Mediators of Interpersonal Psychotherapy for Depressed Adolescents On Outcomes in Latinos: The Role of Peer and Family Interpersonal Functioning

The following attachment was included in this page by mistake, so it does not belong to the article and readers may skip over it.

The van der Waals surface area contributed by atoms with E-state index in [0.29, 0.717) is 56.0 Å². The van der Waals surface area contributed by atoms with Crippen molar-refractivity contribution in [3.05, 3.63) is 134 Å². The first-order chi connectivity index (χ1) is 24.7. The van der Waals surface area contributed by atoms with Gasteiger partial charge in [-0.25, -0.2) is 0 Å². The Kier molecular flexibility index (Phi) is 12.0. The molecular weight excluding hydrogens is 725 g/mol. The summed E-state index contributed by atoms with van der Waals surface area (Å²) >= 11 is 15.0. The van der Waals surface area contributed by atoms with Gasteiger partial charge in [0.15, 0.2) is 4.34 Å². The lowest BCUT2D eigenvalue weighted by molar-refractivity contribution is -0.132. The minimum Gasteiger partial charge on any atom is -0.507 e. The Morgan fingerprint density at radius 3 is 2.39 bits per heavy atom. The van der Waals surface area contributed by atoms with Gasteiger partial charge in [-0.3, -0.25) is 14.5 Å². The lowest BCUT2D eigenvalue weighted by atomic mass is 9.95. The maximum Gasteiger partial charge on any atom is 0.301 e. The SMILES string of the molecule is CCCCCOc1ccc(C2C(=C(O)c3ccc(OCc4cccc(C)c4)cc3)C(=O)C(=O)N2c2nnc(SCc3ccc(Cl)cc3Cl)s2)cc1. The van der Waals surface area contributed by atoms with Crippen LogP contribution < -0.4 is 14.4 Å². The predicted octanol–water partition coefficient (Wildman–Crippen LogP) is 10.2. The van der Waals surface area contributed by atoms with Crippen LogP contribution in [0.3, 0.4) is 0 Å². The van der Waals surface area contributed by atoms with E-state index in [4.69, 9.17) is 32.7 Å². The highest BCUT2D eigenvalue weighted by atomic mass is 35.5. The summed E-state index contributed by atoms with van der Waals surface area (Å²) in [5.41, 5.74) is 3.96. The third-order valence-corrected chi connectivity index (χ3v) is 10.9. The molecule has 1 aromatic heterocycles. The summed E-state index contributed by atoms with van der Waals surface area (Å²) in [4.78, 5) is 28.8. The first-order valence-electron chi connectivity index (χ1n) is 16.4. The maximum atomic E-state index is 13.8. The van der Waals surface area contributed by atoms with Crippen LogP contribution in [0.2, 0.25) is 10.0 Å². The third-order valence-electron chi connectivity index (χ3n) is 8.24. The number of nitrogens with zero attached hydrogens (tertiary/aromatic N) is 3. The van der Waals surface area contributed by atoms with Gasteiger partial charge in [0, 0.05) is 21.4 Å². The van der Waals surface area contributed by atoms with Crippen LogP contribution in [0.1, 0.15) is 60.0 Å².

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Peer and family interpersonal functioning were examined as mediators of the impact of Interpersonal Psychotherapy for Depressed Adolescents (IPT-A; Mufson, Dorta, Moreau, & Weissman, 2004) on depression and suicidal ideation among Latino youth. Only youth self-identifying as Latino (n = 50) were included in the analyses. The majority were female (86%) with a mean age of 14.58 (SD = 1.91). The current sample was drawn from the intent to treat sample of a clinical trial examining the effectiveness of IPT-A as compared with treatment as usual (TAU; Mufson, Dorta, Wickramaratne et al., 2004). Youth were randomly assigned to receive IPT-A or TAU delivered by school-based mental health clinicians. Assessments, completed at baseline and at Weeks 4, 8, and 12 (or at early termination), included self-report measures of depression and interpersonal functioning as well as clinician-Administered measures of depression. Multilevel modeling indicated that IPT-A led to greater improvement in interpersonal functioning with family and peers. Improved family and peer interpersonal functioning emerged as significant partial mediators of the relationship between IPT-A and depression. Only improved family interpersonal functioning emerged as a significant partial mediator of the relationship between IPT-A and suicidal ideation. However, this indirect effect was small, suggesting that most of the benefit of IPT-A for suicidal ideation appears to proceed through a pathway other than family interpersonal functioning. These results suggest that the impact of IPT-A on depressive symptoms is partially mediated by family and peer interpersonal functioning and contributes to our understanding of the mechanisms of IPT-A.



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